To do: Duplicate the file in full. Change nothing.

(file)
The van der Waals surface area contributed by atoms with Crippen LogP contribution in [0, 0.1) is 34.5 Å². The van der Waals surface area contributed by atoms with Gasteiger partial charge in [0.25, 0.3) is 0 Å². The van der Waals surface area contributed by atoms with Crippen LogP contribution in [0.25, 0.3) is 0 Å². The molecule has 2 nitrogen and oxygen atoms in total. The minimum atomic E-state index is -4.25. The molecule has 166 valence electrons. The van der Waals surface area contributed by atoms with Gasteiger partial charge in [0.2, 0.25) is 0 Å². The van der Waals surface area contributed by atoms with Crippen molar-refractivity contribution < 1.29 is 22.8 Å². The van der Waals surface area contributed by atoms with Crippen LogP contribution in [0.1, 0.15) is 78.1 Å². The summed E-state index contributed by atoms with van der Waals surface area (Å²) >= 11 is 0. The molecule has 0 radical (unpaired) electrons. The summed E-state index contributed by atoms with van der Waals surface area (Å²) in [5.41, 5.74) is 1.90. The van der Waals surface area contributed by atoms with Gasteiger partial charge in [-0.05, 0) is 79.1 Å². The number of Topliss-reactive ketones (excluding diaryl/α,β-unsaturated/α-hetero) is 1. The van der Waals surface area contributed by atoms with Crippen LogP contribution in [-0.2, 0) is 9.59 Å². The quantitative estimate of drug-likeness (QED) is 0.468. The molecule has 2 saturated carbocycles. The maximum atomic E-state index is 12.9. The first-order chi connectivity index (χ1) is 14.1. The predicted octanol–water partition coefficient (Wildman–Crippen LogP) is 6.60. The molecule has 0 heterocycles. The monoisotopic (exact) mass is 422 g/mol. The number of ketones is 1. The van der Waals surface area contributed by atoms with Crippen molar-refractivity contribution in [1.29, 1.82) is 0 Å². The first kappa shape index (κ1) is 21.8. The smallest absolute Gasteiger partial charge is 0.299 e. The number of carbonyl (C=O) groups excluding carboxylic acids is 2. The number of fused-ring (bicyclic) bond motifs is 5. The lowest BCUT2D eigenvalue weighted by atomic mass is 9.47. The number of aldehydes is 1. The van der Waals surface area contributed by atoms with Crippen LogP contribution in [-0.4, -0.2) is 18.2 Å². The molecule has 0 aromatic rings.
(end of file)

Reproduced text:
The van der Waals surface area contributed by atoms with Crippen LogP contribution in [0, 0.1) is 34.5 Å². The van der Waals surface area contributed by atoms with Gasteiger partial charge in [0.25, 0.3) is 0 Å². The van der Waals surface area contributed by atoms with Crippen LogP contribution in [0.25, 0.3) is 0 Å². The molecule has 2 nitrogen and oxygen atoms in total. The minimum atomic E-state index is -4.25. The molecule has 166 valence electrons. The van der Waals surface area contributed by atoms with Gasteiger partial charge in [0.2, 0.25) is 0 Å². The van der Waals surface area contributed by atoms with Crippen molar-refractivity contribution < 1.29 is 22.8 Å². The van der Waals surface area contributed by atoms with Crippen LogP contribution in [0.1, 0.15) is 78.1 Å². The summed E-state index contributed by atoms with van der Waals surface area (Å²) >= 11 is 0. The molecule has 0 radical (unpaired) electrons. The summed E-state index contributed by atoms with van der Waals surface area (Å²) in [5.41, 5.74) is 1.90. The van der Waals surface area contributed by atoms with Gasteiger partial charge in [-0.05, 0) is 79.1 Å². The number of Topliss-reactive ketones (excluding diaryl/α,β-unsaturated/α-hetero) is 1. The van der Waals surface area contributed by atoms with Crippen LogP contribution in [-0.2, 0) is 9.59 Å². The quantitative estimate of drug-likeness (QED) is 0.468. The molecule has 2 saturated carbocycles. The maximum atomic E-state index is 12.9. The first-order chi connectivity index (χ1) is 14.1. The predicted octanol–water partition coefficient (Wildman–Crippen LogP) is 6.60. The molecule has 0 heterocycles. The monoisotopic (exact) mass is 422 g/mol. The number of ketones is 1. The van der Waals surface area contributed by atoms with Crippen molar-refractivity contribution in [1.29, 1.82) is 0 Å². The first kappa shape index (κ1) is 21.8. The smallest absolute Gasteiger partial charge is 0.299 e. The number of carbonyl (C=O) groups excluding carboxylic acids is 2. The number of fused-ring (bicyclic) bond motifs is 5. The lowest BCUT2D eigenvalue weighted by atomic mass is 9.47. The number of aldehydes is 1. The van der Waals surface area contributed by atoms with Crippen LogP contribution in [-0.4, -0.2) is 18.2 Å². The molecule has 0 aromatic rings.